# Intra-Class Correlation and Inter-rater Reliability

A few notes on agreement between raters.

## Cohen's \(\kappa\)

Cohen's \(\kappa\) can be used for agreement between two raters on categorical data. The basic calculation is

\[ \kappa = \frac{p_a - p_e}{1 - p_e}, \]where \(p_a\) is the percentage observed agreement and \(p_e\) is the percentage expected agreement by chance. Therefore \(\kappa\) is what percentage of the agreement over chance is observed.

Fleiss' \(\kappa\) is an extension to more than two raters and has a similar form.

A major flaw in either \(\kappa\) is that for ordinal data, any disagreement is treated equal. E.g. on a Likert scale, ratings of 4 and 5 are just as disagreeable as ratings of 1 and 5. Weighted \(\kappa\) addresses this by including a weight matrix which can be used to provide levels of disagreement.

### Sources

## Intra-class correlation

ICC is used for continuous measurements. It can be used in place of weighted \(\kappa\) with ordinal variables of course. The basic calculation is

\[ ICC = \frac{\sigma^2_w}{\sigma^2_w + \sigma^2_b}, \]where \(\sigma_w^2\) and \(\sigma_b^2\) represent within- and between- rater variability respectively. Since the denominator is the total variance of all ratings regardless of rater, this fraction represents the percent of total variation accounted for by within-variation.

The modern way to estimate the ICC is by a mixed model, extracting the \(\sigma\)'s that are needed.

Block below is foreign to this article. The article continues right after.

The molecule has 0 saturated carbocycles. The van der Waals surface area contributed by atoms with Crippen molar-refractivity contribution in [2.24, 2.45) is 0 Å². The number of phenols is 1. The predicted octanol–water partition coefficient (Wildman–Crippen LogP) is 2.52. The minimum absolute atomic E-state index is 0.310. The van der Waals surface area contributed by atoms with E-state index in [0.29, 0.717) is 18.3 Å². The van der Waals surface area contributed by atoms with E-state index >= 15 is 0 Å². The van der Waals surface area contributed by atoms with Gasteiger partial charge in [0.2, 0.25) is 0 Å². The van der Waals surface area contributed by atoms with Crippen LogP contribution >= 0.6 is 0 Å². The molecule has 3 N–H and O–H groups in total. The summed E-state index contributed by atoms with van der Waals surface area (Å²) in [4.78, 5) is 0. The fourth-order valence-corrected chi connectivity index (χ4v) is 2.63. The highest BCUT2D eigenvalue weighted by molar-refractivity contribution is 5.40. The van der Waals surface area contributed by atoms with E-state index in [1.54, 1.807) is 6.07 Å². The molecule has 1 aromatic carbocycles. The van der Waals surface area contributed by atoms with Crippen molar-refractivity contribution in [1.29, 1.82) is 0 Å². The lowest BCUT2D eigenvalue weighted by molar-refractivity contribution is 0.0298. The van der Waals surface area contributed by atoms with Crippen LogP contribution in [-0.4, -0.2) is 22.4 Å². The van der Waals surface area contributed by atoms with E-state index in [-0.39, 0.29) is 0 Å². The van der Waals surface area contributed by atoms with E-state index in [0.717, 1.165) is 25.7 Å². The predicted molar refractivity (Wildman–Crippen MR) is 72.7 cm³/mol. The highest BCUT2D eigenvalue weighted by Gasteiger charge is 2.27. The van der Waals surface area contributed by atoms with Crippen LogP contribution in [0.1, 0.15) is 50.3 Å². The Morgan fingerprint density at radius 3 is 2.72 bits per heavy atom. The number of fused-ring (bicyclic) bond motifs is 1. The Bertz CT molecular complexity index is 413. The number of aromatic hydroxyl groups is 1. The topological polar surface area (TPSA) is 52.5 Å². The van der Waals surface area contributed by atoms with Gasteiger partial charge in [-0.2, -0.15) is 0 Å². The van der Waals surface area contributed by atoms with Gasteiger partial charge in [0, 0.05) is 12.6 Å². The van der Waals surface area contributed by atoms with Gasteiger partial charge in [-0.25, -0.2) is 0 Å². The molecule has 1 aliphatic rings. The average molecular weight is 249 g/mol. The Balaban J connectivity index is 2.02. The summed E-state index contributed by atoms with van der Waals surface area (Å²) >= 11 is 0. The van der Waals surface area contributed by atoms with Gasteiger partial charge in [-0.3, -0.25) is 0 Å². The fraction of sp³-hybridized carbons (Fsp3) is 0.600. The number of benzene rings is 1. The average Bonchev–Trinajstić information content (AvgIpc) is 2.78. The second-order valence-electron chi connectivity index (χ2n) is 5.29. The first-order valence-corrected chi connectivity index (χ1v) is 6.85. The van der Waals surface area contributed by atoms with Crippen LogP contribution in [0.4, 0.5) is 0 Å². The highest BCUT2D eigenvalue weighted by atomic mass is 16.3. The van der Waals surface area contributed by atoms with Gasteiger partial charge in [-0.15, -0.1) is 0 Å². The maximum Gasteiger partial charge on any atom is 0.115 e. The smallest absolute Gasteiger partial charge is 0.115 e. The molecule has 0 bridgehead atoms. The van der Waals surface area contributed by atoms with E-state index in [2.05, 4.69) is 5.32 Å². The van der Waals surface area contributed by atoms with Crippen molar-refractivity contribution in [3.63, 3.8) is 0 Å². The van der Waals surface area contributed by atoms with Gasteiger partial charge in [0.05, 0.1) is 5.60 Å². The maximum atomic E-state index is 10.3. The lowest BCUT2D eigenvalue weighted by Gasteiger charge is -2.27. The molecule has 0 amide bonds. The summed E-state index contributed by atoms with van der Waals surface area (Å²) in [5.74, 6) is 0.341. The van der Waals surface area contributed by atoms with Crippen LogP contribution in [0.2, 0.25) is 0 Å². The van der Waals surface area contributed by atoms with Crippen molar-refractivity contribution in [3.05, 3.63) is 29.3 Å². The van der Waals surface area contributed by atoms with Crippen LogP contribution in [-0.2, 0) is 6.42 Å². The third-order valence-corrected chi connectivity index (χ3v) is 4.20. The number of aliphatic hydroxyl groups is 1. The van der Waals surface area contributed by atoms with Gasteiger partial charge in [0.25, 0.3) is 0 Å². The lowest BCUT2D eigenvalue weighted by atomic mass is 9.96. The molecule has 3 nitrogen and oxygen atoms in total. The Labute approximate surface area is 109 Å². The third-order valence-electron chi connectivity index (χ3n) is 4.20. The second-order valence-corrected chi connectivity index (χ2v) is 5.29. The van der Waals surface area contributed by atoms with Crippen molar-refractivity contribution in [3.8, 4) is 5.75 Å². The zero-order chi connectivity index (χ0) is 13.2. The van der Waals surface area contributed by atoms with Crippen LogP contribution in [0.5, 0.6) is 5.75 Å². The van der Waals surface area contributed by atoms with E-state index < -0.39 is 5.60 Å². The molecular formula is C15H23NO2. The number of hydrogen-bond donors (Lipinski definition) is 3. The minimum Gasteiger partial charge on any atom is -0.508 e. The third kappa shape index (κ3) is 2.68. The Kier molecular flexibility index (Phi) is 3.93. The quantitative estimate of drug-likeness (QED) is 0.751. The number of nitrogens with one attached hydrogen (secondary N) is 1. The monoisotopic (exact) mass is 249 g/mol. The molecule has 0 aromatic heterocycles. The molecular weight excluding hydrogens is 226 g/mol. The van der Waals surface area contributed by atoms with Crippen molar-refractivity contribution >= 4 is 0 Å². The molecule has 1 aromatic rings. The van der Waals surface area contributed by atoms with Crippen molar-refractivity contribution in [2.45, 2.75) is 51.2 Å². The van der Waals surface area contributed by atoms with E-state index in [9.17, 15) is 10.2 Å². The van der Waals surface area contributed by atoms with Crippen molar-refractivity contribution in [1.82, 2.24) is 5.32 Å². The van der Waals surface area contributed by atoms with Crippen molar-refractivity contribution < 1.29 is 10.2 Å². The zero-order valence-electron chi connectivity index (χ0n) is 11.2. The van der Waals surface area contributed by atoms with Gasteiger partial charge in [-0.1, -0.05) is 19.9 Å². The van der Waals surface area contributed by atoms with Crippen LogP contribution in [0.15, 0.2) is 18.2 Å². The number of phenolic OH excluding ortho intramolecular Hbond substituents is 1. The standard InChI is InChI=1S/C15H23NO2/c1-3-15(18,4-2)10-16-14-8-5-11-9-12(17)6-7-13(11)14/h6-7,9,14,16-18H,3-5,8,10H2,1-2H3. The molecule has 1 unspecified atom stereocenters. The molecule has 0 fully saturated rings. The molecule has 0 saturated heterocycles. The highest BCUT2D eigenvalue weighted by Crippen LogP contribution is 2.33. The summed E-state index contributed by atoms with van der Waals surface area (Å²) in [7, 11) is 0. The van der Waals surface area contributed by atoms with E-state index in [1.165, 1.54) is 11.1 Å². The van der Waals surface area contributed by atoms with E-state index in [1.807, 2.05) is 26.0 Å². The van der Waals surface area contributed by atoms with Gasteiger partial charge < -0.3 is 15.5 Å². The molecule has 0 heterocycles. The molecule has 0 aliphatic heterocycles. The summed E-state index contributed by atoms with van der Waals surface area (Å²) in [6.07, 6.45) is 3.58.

### ICC in R

Use the "Orthodont" data from `nlme`

as our example. Look
at `distance`

measurements and look at correlation
by `Subject`

.

library("nlme") library("lme4") data(Orthondont)

#### With `nlme`

Using the `nlme`

package, we fit the model:

fm1 <- lme(distance ~ 1, random = ~ 1 | Subject, data = Orthodont) summary(fm1)

Linear mixed-effects model fit by REML Data: Orthodont AIC BIC logLik 521.3618 529.3803 -257.6809 Random effects: Formula: ~1 | Subject (Intercept) Residual StdDev: 1.937002 2.220312 Fixed effects: distance ~ 1 Value Std.Error DF t-value p-value (Intercept) 24.02315 0.4296606 81 55.91192 0 Standardized Within-Group Residuals: Min Q1 Med Q3 Max -3.2400448 -0.5277439 -0.1072888 0.4731815 2.7687301 Number of Observations: 108 Number of Groups: 27

The between-effect standard deviation is reported as
the `Residual StdDev`

. To obtain the ICC, we compute each
\(\sigma\):

s2w <- getVarCov(fm1)[[1]] s2b <- fm1$s^2 c(sigma2_w = s2w, sigma2_b = s2b, icc = s2w/(s2w + s2b))

sigma2_w sigma2_b icc 3.7519762 4.9297832 0.4321677

#### With `lme4`

Using the `lme4`

package, we fit the model:

fm2 <- lmer(distance ~ (1 | Subject), data = Orthodont) summary(fm2)

Linear mixed model fit by REML ['lmerMod'] Formula: distance ~ (1 | Subject) Data: Orthodont REML criterion at convergence: 515.4 Scaled residuals: Min 1Q Median 3Q Max -3.2400 -0.5277 -0.1073 0.4732 2.7687 Random effects: Groups Name Variance Std.Dev. Subject (Intercept) 3.752 1.937 Residual 4.930 2.220 Number of obs: 108, groups: Subject, 27 Fixed effects: Estimate Std. Error t value (Intercept) 24.0231 0.4297 55.91

The Variance column of the Random Effects table gives the within-subject (Subject) and between-subject (Residual) variances.

s2w <- summary(fm2)$varcor$Subject[1] s2b <- summary(fm2)$sigma^2 c(sigma2_w = s2w, sigma2_b = s2b, icc = s2w/(s2w + s2b))

sigma2_w sigma2_b icc 3.7519736 4.9297839 0.4321675